Our second tour started on the Shankill Road, which is a main road that runs through the predominantly Unionist area known as the Shankill. At the beginning of the tour we had to pass through a gate to go to the Unionist side. The guide explained to us that the gate is locked everyday at 7pm and they do not open until 7am in an attempt to avoid trouble between the two communities.

Gate to enter the Unionist interface area

Gates to enter the Unionist interface area

On our tour, the guide stopped by a plate and he explained to us why the plate had been put there. He told us the story of the Shankill Road Bombing, which occurred on October 23, 1993. It is one of the most notorious incidents that happened during the Troubles in Northern Ireland.


All down the Shankill Road there were also murals that express different causes and memorials of incidents that happened during the Troubles.

Corrymeela Community and Ballycastle

Corrymeela Community

After we visited Giant’s Causeway we headed to Corrymeela Community, which is a Christian community whose objective is to advocate harmony and peace-building through the healing of religious, social, and political divisions in Northern Ireland.   When we arrived we were greeted by the volunteers of the Corrymeela Community, and all of them were very nice and warming.The site was stunning and what I love most about it was the view. Since Corrymeela is on the top of a hill, it has a magnificent view of the coast. I was able too see Scotland, since it is only 13 miles away! The rooms where we stayed at were pretty neat and modern. After, we had dinner and learned about the rules of the Corrymeela Community. We had a tour of the whole place and right after the tour we had a small talk with Reverend Harold Good, who is known as an internationally renowned peacemaker. He told us a little of his background story and how he was involved in the Peace Process of Northern Ireland. The following morning I went to explore the grounds of Corrymeela on my own. It was wonderful because I had time to reflect and admire the view. I went to sit on the bench by the cross and just savored the view in complete silence. I realized how wonderful this experience was and how lucky I was to be in Northern Ireland at the Corrymeela Community.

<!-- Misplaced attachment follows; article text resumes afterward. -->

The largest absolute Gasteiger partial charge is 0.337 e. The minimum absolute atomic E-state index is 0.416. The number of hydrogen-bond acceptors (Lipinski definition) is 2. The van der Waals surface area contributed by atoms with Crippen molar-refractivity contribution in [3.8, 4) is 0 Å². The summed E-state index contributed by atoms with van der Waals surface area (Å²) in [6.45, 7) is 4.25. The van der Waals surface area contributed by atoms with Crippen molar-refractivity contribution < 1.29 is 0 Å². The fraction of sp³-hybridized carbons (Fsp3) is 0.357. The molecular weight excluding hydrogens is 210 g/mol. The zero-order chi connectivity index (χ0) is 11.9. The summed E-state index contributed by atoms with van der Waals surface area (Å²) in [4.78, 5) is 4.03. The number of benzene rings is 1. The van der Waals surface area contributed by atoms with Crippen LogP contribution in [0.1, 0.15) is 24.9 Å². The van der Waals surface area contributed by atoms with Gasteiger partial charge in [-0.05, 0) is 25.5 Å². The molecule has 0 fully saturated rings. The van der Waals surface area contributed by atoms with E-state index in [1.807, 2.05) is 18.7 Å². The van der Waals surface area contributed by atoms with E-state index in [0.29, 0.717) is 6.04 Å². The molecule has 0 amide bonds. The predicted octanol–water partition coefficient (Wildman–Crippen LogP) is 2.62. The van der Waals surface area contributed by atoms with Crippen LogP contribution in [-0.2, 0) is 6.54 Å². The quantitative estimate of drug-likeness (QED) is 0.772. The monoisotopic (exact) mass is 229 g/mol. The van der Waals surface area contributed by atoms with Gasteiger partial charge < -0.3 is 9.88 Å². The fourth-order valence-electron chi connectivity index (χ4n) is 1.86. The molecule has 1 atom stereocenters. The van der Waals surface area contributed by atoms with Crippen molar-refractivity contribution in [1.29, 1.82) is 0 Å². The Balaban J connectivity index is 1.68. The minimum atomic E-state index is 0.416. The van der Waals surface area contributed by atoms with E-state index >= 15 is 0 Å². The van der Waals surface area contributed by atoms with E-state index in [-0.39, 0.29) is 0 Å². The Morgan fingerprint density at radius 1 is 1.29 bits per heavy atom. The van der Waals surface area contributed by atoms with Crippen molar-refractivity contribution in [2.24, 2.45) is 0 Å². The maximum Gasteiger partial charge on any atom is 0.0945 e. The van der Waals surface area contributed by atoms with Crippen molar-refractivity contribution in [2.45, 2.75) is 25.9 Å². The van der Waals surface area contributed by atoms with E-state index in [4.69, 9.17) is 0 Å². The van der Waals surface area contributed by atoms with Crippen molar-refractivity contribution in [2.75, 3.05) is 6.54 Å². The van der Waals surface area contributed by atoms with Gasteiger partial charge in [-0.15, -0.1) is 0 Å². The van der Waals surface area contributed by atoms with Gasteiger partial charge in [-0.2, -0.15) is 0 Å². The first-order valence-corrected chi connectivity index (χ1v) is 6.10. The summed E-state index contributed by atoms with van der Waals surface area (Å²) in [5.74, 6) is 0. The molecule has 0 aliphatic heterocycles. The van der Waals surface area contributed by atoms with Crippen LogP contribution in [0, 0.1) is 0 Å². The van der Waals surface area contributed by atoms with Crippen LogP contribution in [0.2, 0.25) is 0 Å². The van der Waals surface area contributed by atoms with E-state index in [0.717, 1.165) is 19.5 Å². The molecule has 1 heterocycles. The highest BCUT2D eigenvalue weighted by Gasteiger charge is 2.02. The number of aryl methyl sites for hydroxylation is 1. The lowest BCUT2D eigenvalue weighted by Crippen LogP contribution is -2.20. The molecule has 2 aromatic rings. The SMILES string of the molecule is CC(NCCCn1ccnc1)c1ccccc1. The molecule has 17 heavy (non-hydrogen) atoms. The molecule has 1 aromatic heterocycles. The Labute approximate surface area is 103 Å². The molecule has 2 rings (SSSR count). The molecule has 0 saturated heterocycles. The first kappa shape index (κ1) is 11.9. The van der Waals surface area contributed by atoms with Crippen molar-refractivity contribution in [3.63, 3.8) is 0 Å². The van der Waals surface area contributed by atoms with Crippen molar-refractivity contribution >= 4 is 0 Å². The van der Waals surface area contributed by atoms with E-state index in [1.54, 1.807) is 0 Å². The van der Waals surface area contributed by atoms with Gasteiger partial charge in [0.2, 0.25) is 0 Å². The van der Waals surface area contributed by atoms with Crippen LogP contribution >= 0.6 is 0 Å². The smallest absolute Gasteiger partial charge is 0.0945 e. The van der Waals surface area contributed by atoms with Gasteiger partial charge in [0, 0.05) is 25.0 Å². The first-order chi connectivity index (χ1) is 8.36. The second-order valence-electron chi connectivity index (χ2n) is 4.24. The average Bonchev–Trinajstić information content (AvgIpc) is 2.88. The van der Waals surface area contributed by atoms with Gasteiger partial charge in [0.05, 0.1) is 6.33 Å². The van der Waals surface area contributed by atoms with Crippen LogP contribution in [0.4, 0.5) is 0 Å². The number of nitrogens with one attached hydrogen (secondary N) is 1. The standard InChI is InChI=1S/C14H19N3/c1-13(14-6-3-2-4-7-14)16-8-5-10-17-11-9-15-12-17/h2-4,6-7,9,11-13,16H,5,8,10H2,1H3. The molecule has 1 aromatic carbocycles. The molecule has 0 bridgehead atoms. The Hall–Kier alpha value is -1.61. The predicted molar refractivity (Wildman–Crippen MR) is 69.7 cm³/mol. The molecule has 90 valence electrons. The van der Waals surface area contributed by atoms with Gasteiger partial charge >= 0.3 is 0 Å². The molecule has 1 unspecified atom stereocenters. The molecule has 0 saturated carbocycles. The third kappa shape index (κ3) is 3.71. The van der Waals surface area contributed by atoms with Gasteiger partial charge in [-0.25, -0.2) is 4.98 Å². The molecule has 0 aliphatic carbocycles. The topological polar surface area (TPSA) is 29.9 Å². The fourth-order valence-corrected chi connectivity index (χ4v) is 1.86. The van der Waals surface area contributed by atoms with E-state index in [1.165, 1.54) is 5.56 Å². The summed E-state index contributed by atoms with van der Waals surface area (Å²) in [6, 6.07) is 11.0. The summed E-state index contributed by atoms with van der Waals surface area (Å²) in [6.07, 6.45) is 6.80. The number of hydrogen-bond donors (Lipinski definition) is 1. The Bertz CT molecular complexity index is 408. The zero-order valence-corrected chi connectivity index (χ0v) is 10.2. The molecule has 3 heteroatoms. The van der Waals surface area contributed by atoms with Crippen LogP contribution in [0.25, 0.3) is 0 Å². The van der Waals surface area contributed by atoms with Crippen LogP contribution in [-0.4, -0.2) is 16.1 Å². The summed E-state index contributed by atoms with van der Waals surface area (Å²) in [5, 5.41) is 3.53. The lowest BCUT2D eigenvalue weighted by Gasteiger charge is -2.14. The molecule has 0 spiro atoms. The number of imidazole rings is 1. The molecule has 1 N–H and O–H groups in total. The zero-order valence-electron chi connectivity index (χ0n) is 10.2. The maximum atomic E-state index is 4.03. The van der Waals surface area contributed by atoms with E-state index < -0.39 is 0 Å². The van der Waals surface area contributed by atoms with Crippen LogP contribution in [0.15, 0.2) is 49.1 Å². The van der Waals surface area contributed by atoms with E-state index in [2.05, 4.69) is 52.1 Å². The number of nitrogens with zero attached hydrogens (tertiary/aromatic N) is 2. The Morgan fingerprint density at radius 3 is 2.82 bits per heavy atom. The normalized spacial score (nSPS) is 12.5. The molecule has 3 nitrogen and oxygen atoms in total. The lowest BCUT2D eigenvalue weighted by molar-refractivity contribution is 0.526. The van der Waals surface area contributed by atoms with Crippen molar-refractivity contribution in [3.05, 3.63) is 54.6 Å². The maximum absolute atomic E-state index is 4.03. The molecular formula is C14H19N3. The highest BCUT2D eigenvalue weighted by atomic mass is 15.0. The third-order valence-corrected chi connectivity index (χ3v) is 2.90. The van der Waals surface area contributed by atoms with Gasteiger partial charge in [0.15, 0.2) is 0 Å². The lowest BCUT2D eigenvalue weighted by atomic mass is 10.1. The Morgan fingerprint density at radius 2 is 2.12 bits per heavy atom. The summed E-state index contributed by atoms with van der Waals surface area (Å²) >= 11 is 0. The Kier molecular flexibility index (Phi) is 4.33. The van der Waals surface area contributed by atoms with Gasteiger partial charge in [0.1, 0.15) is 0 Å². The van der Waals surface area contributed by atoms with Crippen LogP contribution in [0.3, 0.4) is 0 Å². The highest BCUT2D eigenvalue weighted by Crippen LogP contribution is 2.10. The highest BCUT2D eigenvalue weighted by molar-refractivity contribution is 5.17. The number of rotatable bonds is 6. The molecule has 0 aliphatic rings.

Later on in the day, we walked to Ballycastle, which is a very small town in Northern Ireland. As we walked there we admired the view of the northern coast and the countryside.

Newgrange, Hill of Tara, and High Crosses of Monasterboice

As we left Dublin and on our way to Belfast we visited Newgrange, Hill of Tara, High Crosses of Monasterboice.


Newgrange was an delightful site. There is a museum that explains how Newgrange was built and why. I imagined the site a little different from what I saw in real life. We went inside the little cave and I was a bit disappointed to see that the sunlight did not illuminate the whole cave, just part of it. However, it was fascinating to see how the ancient people built it, because it was constructed in a very brilliant way. The view of the country is breathtaking since you can see the richness of the green landscape.

Hill of Tara

The Hill of Tara was a impressive site to visit since it contains a number of ancient monuments where the High Kings were crowned. It was very interesting to see the Stone of Destiny in the middle of Tara.  I really thought we were going to see more ancient monuments at the Hill of Tara, but it was mostly just hills and caves.

High Crosses of Monasterboice

These crosses were really big and have stories of the bible in them. The monks used these crosses to educate people a long time ago about the gospel of God. There is also a tower and it is believed that it was constructed to protect the monks against attacks.